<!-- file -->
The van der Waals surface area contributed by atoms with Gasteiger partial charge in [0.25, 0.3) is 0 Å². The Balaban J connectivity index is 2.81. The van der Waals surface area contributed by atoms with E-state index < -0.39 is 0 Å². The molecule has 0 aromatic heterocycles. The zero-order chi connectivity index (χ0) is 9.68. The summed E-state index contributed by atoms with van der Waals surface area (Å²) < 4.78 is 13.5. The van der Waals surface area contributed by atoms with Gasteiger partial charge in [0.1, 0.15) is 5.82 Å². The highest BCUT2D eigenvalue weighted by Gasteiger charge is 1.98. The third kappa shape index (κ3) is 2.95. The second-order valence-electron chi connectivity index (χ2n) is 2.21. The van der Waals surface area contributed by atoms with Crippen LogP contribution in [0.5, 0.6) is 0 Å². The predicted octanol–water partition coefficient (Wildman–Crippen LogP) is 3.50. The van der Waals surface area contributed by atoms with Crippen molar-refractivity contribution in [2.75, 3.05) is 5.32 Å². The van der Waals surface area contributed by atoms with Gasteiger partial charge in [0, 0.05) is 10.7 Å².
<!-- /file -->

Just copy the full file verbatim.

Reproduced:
The van der Waals surface area contributed by atoms with Gasteiger partial charge in [0.25, 0.3) is 0 Å². The Balaban J connectivity index is 2.81. The van der Waals surface area contributed by atoms with E-state index < -0.39 is 0 Å². The molecule has 0 aromatic heterocycles. The zero-order chi connectivity index (χ0) is 9.68. The summed E-state index contributed by atoms with van der Waals surface area (Å²) < 4.78 is 13.5. The van der Waals surface area contributed by atoms with Gasteiger partial charge in [0.1, 0.15) is 5.82 Å². The highest BCUT2D eigenvalue weighted by Gasteiger charge is 1.98. The third kappa shape index (κ3) is 2.95. The second-order valence-electron chi connectivity index (χ2n) is 2.21. The van der Waals surface area contributed by atoms with Crippen LogP contribution in [0.5, 0.6) is 0 Å². The predicted octanol–water partition coefficient (Wildman–Crippen LogP) is 3.50. The van der Waals surface area contributed by atoms with Crippen molar-refractivity contribution in [2.75, 3.05) is 5.32 Å². The van der Waals surface area contributed by atoms with Gasteiger partial charge in [0, 0.05) is 10.7 Å².